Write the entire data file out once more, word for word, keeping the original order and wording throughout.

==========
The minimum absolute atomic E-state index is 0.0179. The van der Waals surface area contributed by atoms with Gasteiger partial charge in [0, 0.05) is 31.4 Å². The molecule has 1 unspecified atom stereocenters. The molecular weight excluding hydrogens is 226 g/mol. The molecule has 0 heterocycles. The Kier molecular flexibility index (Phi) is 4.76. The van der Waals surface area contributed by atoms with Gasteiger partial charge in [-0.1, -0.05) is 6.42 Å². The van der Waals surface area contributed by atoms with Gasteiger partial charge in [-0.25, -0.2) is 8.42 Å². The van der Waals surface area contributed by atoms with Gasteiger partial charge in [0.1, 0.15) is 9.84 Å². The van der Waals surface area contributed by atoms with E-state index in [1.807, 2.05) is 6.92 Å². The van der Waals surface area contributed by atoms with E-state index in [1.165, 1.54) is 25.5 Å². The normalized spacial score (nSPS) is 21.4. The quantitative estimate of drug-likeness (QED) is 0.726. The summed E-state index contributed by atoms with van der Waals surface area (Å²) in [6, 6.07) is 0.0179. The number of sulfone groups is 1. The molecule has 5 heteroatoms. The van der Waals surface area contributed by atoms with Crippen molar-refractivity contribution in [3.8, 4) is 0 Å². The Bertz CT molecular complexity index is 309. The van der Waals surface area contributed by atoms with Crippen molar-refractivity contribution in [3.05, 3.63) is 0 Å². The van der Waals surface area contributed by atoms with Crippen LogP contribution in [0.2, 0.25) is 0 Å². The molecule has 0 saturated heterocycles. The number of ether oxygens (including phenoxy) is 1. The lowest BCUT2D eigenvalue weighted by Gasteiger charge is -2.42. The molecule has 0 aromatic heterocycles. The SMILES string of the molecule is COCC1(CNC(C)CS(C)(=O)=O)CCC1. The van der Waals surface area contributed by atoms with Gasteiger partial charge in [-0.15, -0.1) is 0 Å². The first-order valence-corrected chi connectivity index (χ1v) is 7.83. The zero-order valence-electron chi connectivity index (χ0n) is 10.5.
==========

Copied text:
The minimum absolute atomic E-state index is 0.0179. The van der Waals surface area contributed by atoms with Gasteiger partial charge in [0, 0.05) is 31.4 Å². The molecule has 1 unspecified atom stereocenters. The molecular weight excluding hydrogens is 226 g/mol. The molecule has 0 heterocycles. The Kier molecular flexibility index (Phi) is 4.76. The van der Waals surface area contributed by atoms with Gasteiger partial charge in [-0.1, -0.05) is 6.42 Å². The van der Waals surface area contributed by atoms with Gasteiger partial charge in [-0.25, -0.2) is 8.42 Å². The van der Waals surface area contributed by atoms with Gasteiger partial charge in [0.1, 0.15) is 9.84 Å². The van der Waals surface area contributed by atoms with E-state index in [1.807, 2.05) is 6.92 Å². The van der Waals surface area contributed by atoms with E-state index in [1.165, 1.54) is 25.5 Å². The normalized spacial score (nSPS) is 21.4. The quantitative estimate of drug-likeness (QED) is 0.726. The summed E-state index contributed by atoms with van der Waals surface area (Å²) in [6, 6.07) is 0.0179. The number of sulfone groups is 1. The molecule has 5 heteroatoms. The van der Waals surface area contributed by atoms with Crippen molar-refractivity contribution in [3.8, 4) is 0 Å². The Bertz CT molecular complexity index is 309. The van der Waals surface area contributed by atoms with Crippen molar-refractivity contribution in [3.05, 3.63) is 0 Å². The van der Waals surface area contributed by atoms with Crippen LogP contribution in [0.2, 0.25) is 0 Å². The molecule has 0 saturated heterocycles. The number of ether oxygens (including phenoxy) is 1. The lowest BCUT2D eigenvalue weighted by Gasteiger charge is -2.42. The molecule has 0 aromatic heterocycles. The SMILES string of the molecule is COCC1(CNC(C)CS(C)(=O)=O)CCC1. The van der Waals surface area contributed by atoms with Gasteiger partial charge in [-0.15, -0.1) is 0 Å². The first-order valence-corrected chi connectivity index (χ1v) is 7.83. The zero-order valence-electron chi connectivity index (χ0n) is 10.5.